Python for the .NET developer Transcripts
Chapter: Deploying Python web apps
Lecture: Concept: uWSGI

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0:00 Let's review our uWSGI configuration
0:02 and how we got uWSGI to run
0:04 under systemd as a systemdaemon.
0:07 So what we did is we created this thing
0:08 called a systemd unit file
0:10 and it has this certain format that you can see
0:13 various things you can set here and so on.
0:15 I've highlighted the really important parts.
0:17 So we have ExecStart.
0:18 This is the command that runs this daemon.
0:21 So what we're going to do is we're going to run
0:23 uWSGI out of our virtual environment
0:25 and we're going to tell it
0:26 your home is the virtual environment you come from, so.
0:29 Also, go back and just /apps/venv.
0:32 Run in master mode with four sub processes
0:34 four worker processes, that it's going to coordinate
0:36 and each of those get two threads.
0:39 It's going to listen on HTTP on port 5000
0:41 as opposed to, say, Linux sockets.
0:44 Going to manage the script name.
0:45 We're going to add to the Python path.
0:47 We actually did that explicitly in our code.
0:50 Remember that that imports this in OS
0:52 and we did that little line at the top.
0:54 We could've technically avoided that
0:55 if we only ran it this way, rather than
0:58 trying to run it directly in Python.
0:59 I kind of like it.
1:00 That it's super easy to run just in Python all over
1:02 but this also fulfills that role
1:04 so technically, we could avoid it
1:06 but it seems like not a bad idea to throw in, so I did.
1:09 Then we have to say, where is the Flask app
1:12 that we're going to call run-on, located?
1:14 We created a wsgi.py.
1:17 File an imported app into it
1:18 so this mount here is saying, go to that file
1:22 WSGI.py, the module
1:23 and then, look for a thing called app and run that.
1:26 Then finally, we just said, hey
1:27 login this directory, right?
1:29 And that's the log output.
1:30 You want to make sure that this process
1:31 has permissions to write to that log.
1:34 One quick note, this whole ExecStart is just one line.
1:37 It just happens that it won't fit on one line.
1:39 It's really, really long.
1:40 There's no scroll bar.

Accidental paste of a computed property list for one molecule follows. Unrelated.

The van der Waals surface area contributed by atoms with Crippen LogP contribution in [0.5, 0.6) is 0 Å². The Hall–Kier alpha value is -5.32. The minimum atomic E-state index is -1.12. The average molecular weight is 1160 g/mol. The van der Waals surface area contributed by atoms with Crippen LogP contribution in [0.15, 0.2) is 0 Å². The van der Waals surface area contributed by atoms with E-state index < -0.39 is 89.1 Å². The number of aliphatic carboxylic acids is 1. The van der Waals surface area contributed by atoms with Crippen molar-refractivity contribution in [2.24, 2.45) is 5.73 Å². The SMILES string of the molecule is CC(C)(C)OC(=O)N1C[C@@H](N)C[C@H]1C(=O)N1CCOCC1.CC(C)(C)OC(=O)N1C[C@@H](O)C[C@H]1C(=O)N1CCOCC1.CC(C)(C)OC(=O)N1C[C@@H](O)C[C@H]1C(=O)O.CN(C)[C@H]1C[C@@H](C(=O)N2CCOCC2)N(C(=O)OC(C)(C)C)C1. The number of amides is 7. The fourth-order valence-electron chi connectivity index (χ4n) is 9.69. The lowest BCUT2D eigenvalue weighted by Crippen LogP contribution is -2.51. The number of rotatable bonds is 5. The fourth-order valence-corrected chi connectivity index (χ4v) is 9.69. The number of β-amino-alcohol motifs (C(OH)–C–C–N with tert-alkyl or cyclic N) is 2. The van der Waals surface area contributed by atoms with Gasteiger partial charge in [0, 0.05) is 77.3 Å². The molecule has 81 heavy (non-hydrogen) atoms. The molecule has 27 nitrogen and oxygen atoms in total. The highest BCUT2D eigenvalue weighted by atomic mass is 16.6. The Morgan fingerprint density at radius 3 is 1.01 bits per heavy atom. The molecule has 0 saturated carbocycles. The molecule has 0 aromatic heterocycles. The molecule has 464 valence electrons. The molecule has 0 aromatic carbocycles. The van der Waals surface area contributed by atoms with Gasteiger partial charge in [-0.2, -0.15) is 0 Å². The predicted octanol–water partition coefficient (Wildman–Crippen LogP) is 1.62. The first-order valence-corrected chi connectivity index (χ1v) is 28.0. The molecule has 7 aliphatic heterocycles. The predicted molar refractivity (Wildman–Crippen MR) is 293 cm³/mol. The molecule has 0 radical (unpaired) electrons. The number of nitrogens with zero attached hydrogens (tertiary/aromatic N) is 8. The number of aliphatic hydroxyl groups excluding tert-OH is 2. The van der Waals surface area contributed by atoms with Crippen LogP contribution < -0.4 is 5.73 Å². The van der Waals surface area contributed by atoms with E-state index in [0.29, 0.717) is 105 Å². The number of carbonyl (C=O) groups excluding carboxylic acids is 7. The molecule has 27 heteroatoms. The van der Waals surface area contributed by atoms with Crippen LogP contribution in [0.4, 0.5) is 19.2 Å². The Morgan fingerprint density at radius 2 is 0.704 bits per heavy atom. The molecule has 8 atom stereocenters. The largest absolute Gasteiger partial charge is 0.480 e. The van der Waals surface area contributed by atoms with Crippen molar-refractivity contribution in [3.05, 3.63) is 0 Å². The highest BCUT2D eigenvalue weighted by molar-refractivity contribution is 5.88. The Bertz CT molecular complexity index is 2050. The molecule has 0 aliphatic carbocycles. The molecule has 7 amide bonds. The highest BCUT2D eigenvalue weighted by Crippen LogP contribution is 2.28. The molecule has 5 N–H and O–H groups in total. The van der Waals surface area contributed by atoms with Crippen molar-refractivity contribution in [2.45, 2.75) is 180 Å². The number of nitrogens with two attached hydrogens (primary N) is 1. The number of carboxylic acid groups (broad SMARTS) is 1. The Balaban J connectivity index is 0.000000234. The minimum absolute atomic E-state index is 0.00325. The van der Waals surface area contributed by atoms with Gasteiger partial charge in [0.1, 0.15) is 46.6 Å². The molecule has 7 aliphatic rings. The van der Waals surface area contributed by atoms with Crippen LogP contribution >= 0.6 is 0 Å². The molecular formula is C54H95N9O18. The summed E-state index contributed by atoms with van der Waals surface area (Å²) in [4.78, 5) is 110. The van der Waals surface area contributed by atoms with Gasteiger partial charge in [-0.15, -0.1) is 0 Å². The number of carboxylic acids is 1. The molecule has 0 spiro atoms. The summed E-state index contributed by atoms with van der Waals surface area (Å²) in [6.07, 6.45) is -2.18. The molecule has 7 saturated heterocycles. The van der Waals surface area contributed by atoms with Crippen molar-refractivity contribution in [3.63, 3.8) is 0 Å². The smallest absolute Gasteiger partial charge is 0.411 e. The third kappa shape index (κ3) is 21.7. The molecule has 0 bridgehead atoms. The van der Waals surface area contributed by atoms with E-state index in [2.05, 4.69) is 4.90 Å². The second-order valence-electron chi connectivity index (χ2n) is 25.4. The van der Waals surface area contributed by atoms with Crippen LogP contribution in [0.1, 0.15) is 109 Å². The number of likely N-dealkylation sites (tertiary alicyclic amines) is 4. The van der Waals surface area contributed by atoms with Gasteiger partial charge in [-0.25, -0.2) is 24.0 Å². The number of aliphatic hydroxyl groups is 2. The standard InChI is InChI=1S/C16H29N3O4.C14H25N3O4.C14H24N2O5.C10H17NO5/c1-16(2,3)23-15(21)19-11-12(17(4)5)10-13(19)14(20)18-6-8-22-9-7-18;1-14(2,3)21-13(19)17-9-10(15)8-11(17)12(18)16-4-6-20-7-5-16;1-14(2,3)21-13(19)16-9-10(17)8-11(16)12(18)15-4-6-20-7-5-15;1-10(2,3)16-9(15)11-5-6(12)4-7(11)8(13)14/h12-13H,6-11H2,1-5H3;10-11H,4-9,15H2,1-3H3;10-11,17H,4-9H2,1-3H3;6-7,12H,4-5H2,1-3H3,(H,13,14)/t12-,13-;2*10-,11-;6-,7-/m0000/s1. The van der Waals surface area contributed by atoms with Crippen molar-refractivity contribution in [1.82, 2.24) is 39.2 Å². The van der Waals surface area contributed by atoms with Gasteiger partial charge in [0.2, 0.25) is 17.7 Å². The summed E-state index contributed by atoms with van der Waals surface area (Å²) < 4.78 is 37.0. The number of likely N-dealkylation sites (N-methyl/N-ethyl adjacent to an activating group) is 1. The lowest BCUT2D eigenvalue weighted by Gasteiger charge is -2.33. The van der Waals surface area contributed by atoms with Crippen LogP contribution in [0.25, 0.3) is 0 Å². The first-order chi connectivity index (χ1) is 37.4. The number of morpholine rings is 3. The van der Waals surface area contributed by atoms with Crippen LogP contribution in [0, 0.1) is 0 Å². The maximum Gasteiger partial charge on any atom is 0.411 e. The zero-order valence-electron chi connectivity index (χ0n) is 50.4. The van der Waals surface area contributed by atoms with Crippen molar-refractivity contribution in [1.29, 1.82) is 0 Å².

1:42 Guess I could put one in PowerPoint
1:43 but it doesn't seem like a good idea
1:45 so just be aware that it's just one huge
1:46 and long line with wrapping.
1:48 And we also put the runtime directory
1:50 for where our web app is located
1:52 same as the Python path addition there. That's it.
1:56 And the way you work with these, basically, is you get one, you copy it over, you tweak it
2:00 make minor tweaks to it, so it'll run
2:02 and then, you're good.
2:03 Now, also remember, when you're doing this
2:05 infrastructure stuff, little, tiny baby steps.
2:08 Don't do it all and then, try to test it.
2:09 So for example, I didn't just try to run this.
2:12 I copied the ExecStart without the log parts
2:14 so I could see what was happening.
2:16 Then, I tried to run that to see if that was going to work.
2:19 If something goes wrong
2:20 it's much easier to see what's happening
2:22 by trying to run that directly
2:24 rather than, well, we're running systemd
2:26 then we're enabling the service, and it's starting.
2:28 Then, it's logging over there, but maybe it won't log there
2:31 if it doesn't have permissions to log there.
2:32 And there's just like a bunch of other layers
2:34 you want to verify, so baby steps.
2:35 Try each thing along the way.
2:38 Finally, when we were convinced it was going to work
2:40 we copied this file over to etcetera, systemd
2:43 system guitar a.service.
2:46 Them we issue the commands the systemd to say
2:48 enable the service that created this SymLink
2:50 so that it'll autostart when we reboot the system.
2:53 That was it. We had our Python code running the server.